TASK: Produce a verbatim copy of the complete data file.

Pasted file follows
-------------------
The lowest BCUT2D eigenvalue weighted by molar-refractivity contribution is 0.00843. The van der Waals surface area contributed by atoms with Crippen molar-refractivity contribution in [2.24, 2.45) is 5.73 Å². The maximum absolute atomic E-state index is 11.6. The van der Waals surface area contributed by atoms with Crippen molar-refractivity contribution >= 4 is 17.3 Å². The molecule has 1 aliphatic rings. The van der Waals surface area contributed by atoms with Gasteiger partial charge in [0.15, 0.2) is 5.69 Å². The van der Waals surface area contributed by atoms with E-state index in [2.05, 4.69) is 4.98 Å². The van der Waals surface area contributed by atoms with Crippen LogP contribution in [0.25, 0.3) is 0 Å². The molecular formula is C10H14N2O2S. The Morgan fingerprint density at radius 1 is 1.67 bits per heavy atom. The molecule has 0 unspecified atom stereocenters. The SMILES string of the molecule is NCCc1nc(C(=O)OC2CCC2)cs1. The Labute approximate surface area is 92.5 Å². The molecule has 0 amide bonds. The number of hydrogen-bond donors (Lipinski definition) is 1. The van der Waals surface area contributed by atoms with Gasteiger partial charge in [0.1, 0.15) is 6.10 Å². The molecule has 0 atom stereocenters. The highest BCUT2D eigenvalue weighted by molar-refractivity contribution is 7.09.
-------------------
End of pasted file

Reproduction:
The lowest BCUT2D eigenvalue weighted by molar-refractivity contribution is 0.00843. The van der Waals surface area contributed by atoms with Crippen molar-refractivity contribution in [2.24, 2.45) is 5.73 Å². The maximum absolute atomic E-state index is 11.6. The van der Waals surface area contributed by atoms with Crippen molar-refractivity contribution >= 4 is 17.3 Å². The molecule has 1 aliphatic rings. The van der Waals surface area contributed by atoms with Gasteiger partial charge in [0.15, 0.2) is 5.69 Å². The van der Waals surface area contributed by atoms with E-state index in [2.05, 4.69) is 4.98 Å². The van der Waals surface area contributed by atoms with Crippen LogP contribution in [0.25, 0.3) is 0 Å². The molecular formula is C10H14N2O2S. The Morgan fingerprint density at radius 1 is 1.67 bits per heavy atom. The molecule has 0 unspecified atom stereocenters. The SMILES string of the molecule is NCCc1nc(C(=O)OC2CCC2)cs1. The Labute approximate surface area is 92.5 Å². The molecule has 0 amide bonds. The number of hydrogen-bond donors (Lipinski definition) is 1. The van der Waals surface area contributed by atoms with Gasteiger partial charge in [0.1, 0.15) is 6.10 Å². The molecule has 0 atom stereocenters. The highest BCUT2D eigenvalue weighted by molar-refractivity contribution is 7.09.